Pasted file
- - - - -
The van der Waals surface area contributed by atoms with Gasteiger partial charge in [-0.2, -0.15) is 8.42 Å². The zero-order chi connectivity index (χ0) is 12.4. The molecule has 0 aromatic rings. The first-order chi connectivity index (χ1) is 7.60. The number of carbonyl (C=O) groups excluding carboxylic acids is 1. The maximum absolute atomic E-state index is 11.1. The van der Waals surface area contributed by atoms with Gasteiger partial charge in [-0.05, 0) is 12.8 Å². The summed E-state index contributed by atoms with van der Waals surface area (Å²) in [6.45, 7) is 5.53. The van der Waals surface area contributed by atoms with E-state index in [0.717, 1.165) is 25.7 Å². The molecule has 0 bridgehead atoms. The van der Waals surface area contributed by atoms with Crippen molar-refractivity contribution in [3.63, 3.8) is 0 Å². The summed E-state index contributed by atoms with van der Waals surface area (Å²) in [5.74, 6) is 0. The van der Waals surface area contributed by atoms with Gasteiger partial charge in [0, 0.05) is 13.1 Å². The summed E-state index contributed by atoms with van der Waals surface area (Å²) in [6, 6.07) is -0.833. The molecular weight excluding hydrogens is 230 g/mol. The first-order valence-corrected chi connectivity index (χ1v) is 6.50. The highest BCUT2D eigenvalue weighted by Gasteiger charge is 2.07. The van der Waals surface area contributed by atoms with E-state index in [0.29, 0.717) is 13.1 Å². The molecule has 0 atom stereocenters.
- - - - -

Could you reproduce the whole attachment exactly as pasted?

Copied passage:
The van der Waals surface area contributed by atoms with Gasteiger partial charge in [-0.2, -0.15) is 8.42 Å². The zero-order chi connectivity index (χ0) is 12.4. The molecule has 0 aromatic rings. The first-order chi connectivity index (χ1) is 7.60. The number of carbonyl (C=O) groups excluding carboxylic acids is 1. The maximum absolute atomic E-state index is 11.1. The van der Waals surface area contributed by atoms with Gasteiger partial charge in [-0.05, 0) is 12.8 Å². The summed E-state index contributed by atoms with van der Waals surface area (Å²) in [6.45, 7) is 5.53. The van der Waals surface area contributed by atoms with E-state index in [0.717, 1.165) is 25.7 Å². The molecule has 0 bridgehead atoms. The van der Waals surface area contributed by atoms with Crippen molar-refractivity contribution in [3.63, 3.8) is 0 Å². The summed E-state index contributed by atoms with van der Waals surface area (Å²) in [5.74, 6) is 0. The van der Waals surface area contributed by atoms with Gasteiger partial charge in [0, 0.05) is 13.1 Å². The summed E-state index contributed by atoms with van der Waals surface area (Å²) in [6, 6.07) is -0.833. The molecular weight excluding hydrogens is 230 g/mol. The first-order valence-corrected chi connectivity index (χ1v) is 6.50. The highest BCUT2D eigenvalue weighted by Gasteiger charge is 2.07. The van der Waals surface area contributed by atoms with E-state index in [0.29, 0.717) is 13.1 Å². The molecule has 0 atom stereocenters.